On Thanksgiving Day, as my family and I milled about in the living room after gleefully stuffing ourselves, my aunt asked me, “Did you hear what happened to Halle Berry today?”
I had not heard. And because the question caught me off guard—my aunt is more of a politics-talking type—I didn’t follow up. I was more curious about what she was reading that had given her a pop culture one-up on me. I was impressed she was taking an interest in, well, my interests.
Later, I heard there was a dust up at Berry’s house when her ex-boyfriend and father of her child, Gabriel Aubry, stopped by to drop off their 4-year-old daughter, Nahla. Allegedly, Berry’s fiancé, Olivier Martinez, threatened Aubry the day before and when Aubry arrived, all hell broke loose in the driveway. Aubry ended up in the hospital with a fractured rib and a bruised face. He was also arrested on suspicion of misdemeanor battery. Martinez was spotted in LA with a bandaged right hand.
I heard all this and assumed the situation had been greatly exaggerated. I figured maybe there was a scuffle—some wild gesturing and pushing—and the guys headed to the hospital as a way to gain more leverage during the next round of the never-ending custody battles between Berry and her ex of five years. The idea of two grown celebrity men actually beating each other so badly on Thanksgiving Day that it requires medical intervention just seemed too tabloid-y to be true.
I wish that were the case. Yesterday, TMZ released photos of Aubry’s battered face, and it looked like he took the same beating fictional boxer Tommy Hearns gave to “Martin Payne.”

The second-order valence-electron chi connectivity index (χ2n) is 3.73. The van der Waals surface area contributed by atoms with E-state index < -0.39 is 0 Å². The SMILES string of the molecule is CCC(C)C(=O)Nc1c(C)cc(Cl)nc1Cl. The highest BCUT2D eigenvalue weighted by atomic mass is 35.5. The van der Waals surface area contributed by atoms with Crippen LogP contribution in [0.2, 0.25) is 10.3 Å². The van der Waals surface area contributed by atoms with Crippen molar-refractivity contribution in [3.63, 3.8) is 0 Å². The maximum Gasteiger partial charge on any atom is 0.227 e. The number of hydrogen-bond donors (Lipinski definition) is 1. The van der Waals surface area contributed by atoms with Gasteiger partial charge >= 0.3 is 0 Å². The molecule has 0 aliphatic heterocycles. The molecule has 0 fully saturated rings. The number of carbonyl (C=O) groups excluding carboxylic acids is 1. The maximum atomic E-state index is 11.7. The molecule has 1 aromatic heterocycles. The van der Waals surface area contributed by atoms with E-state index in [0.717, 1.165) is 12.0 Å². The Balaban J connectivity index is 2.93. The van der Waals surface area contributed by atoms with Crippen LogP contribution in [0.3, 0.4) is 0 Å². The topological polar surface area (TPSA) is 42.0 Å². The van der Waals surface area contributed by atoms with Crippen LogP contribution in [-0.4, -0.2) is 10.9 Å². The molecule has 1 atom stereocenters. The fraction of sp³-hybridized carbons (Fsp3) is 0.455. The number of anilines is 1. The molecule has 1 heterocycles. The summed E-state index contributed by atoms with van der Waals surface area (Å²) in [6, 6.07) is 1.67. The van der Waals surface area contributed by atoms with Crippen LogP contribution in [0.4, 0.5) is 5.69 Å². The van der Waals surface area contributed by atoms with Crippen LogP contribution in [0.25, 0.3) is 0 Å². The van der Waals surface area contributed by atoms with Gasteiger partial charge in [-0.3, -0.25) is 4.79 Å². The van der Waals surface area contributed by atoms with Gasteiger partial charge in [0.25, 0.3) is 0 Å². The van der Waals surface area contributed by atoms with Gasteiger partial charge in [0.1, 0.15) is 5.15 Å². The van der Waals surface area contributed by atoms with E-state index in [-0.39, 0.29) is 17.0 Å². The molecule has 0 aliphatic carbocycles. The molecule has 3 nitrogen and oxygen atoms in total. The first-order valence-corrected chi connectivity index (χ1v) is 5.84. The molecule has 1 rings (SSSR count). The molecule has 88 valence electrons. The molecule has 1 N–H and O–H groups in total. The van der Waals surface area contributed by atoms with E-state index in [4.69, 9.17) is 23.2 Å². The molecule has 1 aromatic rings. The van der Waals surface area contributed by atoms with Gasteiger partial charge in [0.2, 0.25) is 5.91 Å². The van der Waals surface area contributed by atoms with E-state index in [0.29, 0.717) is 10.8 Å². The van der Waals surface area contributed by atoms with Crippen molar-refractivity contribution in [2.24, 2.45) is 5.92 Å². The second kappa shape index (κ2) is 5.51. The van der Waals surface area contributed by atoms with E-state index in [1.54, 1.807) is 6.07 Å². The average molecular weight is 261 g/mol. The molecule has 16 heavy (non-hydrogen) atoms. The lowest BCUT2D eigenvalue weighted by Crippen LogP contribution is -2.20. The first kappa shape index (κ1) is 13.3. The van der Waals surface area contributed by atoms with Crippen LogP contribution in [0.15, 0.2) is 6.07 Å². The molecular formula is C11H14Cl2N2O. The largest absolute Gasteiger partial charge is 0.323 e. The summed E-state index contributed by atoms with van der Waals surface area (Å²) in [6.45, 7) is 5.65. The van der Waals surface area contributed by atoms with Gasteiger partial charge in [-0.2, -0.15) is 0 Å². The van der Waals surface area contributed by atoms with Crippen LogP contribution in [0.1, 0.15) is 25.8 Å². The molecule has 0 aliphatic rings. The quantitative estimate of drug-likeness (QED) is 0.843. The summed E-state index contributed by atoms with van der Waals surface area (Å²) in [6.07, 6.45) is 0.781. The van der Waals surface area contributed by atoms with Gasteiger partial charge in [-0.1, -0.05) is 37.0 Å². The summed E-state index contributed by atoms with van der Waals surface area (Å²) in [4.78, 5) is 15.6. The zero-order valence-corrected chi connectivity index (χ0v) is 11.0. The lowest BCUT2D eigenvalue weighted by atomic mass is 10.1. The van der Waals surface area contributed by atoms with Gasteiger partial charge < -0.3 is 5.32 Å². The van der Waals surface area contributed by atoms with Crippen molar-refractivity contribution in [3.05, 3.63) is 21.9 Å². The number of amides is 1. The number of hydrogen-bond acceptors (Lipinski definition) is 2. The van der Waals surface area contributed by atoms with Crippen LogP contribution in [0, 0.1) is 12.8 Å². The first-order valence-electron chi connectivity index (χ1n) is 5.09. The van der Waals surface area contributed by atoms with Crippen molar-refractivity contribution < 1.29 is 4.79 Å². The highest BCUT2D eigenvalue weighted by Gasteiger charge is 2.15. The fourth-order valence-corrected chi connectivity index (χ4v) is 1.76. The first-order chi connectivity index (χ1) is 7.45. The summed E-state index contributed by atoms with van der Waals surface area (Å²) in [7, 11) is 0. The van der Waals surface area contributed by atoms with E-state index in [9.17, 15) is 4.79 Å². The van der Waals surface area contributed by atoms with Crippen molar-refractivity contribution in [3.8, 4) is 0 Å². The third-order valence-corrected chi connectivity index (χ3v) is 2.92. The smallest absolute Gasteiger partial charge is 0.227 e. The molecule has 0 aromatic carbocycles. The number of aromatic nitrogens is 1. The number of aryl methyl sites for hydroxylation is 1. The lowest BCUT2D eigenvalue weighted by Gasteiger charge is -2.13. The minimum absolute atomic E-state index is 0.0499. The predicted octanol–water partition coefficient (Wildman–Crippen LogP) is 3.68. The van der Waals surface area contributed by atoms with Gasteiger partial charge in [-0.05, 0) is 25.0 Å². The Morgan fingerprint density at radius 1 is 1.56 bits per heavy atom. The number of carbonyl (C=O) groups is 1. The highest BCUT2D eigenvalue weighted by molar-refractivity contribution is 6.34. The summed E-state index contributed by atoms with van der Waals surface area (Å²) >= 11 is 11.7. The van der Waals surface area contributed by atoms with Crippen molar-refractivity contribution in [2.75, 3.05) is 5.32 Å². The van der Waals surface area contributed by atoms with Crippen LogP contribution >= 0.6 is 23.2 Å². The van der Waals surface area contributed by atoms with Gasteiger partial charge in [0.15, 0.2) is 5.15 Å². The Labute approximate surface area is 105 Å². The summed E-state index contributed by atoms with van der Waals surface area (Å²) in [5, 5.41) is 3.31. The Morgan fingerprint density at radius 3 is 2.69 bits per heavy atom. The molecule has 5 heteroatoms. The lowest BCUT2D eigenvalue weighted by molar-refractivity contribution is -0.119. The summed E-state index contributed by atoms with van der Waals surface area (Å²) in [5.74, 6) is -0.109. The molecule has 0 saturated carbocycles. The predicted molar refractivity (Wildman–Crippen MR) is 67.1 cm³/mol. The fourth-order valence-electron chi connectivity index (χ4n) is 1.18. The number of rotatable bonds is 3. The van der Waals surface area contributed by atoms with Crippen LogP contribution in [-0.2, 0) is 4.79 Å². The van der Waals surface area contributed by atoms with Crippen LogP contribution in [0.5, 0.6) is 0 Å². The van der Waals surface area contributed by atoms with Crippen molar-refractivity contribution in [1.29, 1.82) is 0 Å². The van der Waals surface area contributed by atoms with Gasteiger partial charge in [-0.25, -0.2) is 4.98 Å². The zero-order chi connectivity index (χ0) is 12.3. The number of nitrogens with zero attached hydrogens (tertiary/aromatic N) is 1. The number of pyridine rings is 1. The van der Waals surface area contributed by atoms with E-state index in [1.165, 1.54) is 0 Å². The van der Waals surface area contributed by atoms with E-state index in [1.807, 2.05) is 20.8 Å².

In the aftermath of this latest drama, Berry’s relationship history is being dragged up again. When ABC.com covered this story, they went all the way back to Berry’s marriage to David Justice in 1992. I sort of get it. There’s a valid argument to be made when individuals repeatedly find themselves in dramatic situations and play a significant role in their conflicts. Given Berry’s relationship history, she may not make the best choices when it comes to men. But her selections have nothing to do with why two, very grown men thought it was an acceptable idea to beat the crap out of each other one pleasant Thanksgiving Day afternoon. That’s on the guys, not Berry.
I have no clue what this debacle was over, and I won’t make any guesses. I do know the only time a family should be having drama like this is when there’s a script involved. I also will observe that healthy communication between Berry’s ex and Berry’s next has dissolved to non-existent if it’s to the point where grown men are throwing blows on Thanksgiving Day. All parties involved—that means Berry and Nahla too—need to get theirselves to the nearest therapist to hash out their ongoing family issues.
Demetria L. Lucas is the author of A Belle in Brooklyn: The Go-to Girl for Advice on Living Your Best Single Life (Atria) in stores now. Follow her on Twitter @abelleinbk